Life imitating art?

WHEN Henry James first moved to Rye, he urged a friend to visit him in what he called ``the little old brown and red and green and black hill-city'' about two hours southeast of London so she could join him in watching the townsfolk through the windows of his home, Lamb House. Situated at a strategic bend on the way to the parish church, this house is well-placed for genteel espionage, but James made little use of his observations. Rye had to wait for Edward Frederic Benson (1867-1940), a popular light novelist, to exploit the comedy provided by a small community where almost everybody wanted to be somebody.

It so happened that about the time Benson moved into Lamb House, he published a novel called ``Queen Lucia.'' This marked the appearance of Mrs. Emmeline Lucas (otherwise known as Lucia, pronounced in the Italian way), a redoubtable provincial snob and know-all. This was the first of six books devoted to Lucia, but it was not until the fourth that she and Rye came together. Here, in a town Benson called Tilling, Lucia met a sparring partner worthy of her: Mrs. Elizabeth Mapp, another small-town hoddy-doddy and scorer of social points.

By popular shorthand the six books have become known as the Mapp and Lucia novels, and for many years they have been a kind of cult among a group of enthusiasts, including Nancy Mitford and W. H. Auden. There the matter might have rested had a British television company not made a short series of films based on the novels that had such a success in Britain and the United States that interest in E. F. Benson was revived.

Rye soon cornered the Lucia industry and showed that it knew how to laugh at itself, and the center for devotees became the Martello Bookshop on High Street. Here, Tony and Cynthia Reavell preach the gospel according to E. F. Benson, whom they are quite likely to refer to as Fred. There are special Benson displays in the shop, and here the Reavells organized the petition to get a plaque in memory of Fred and his brother, another writer, put on the garden wall of Lamb House.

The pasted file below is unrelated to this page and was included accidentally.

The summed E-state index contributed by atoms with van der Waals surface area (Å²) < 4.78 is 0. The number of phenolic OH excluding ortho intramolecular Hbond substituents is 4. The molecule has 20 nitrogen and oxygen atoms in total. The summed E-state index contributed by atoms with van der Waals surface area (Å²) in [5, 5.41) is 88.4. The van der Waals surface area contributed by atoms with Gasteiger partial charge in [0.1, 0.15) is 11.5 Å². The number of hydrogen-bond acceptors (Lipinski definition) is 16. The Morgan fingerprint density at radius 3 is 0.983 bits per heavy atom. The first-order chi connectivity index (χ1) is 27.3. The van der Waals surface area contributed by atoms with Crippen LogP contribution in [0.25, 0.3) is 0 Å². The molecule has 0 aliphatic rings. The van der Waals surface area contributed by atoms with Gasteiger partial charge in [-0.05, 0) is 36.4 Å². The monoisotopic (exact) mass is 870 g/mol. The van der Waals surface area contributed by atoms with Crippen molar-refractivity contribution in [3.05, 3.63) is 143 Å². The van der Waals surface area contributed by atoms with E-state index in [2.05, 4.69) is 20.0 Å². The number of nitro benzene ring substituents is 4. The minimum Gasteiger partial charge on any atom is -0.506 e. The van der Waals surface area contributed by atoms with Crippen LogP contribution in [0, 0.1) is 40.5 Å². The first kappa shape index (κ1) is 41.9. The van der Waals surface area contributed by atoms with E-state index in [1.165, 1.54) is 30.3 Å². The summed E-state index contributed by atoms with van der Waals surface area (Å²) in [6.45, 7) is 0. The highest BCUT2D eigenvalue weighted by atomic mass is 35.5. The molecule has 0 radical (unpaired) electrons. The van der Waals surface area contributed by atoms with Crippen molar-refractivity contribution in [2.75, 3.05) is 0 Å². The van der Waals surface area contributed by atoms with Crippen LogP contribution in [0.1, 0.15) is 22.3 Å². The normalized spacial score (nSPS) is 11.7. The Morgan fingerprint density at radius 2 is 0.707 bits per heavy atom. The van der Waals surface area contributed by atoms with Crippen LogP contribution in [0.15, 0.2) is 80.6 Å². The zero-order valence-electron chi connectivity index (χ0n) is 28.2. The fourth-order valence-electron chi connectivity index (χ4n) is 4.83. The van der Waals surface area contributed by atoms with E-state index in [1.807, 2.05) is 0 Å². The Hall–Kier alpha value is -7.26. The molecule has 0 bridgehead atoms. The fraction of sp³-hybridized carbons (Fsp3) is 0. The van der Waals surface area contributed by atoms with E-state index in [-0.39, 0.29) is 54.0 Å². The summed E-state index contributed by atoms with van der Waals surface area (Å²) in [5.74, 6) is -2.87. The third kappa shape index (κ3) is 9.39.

The Reavells also run the Tilling Society, founded in 1982-83, and compile a most amusing newsletter, sent out to the society's 300 members. They have suggested that the society should not take itself too seriously and keep within its modest aims to organize an annual lunch and exchange news and views about Fred and his sparring ladies. The social events are a great success and attract overseas enthusiasts.

Everything seemed to be going well when it was announced that a rival Benson appreciation society had been formed and was to hold its first annual general meeting in no less a place than the Royal Festival Hall in London. With a retired bishop as president and two luminaries of the Conservative Party as vice-presidents, it seemed the heavy brigade had moved in on Fred and his gimlet eye for the campy and absurd.

The Tilling Society reacted with shock and chagrin, and the newsletter contained hints that a prominent member of the E. F. Benson Society had tried to poach Tilling Society members. Not so, cried the upstarts. Apologize or we sue! The Tilling Society withdrew the remarks unreservedly and relations between the two groups appear to be limited to tell-tale sniffs and raised eyebrows. A get-together is always in the cards but never seems to happen.

Members of both societies with a taste for the ridiculous wonder whether a minor writer such as E. F. Benson needs two sets of groupies and wonder, even as a second series of the Mapp and Lucia films appeared, how much longer such frenzied interest can be maintained.

Every drop of the Lucia and Mapp saga has been extracted from the books and only a couple of questions remain to be answered: Is this spat really a follow-up to the novels, is life following art, and is it true that somehow, behind the discreet shades of Lamb House the master and Fred are sharing a joke about the rival factions and taking bets on which has Lucia for patron and which Miss Mapp?

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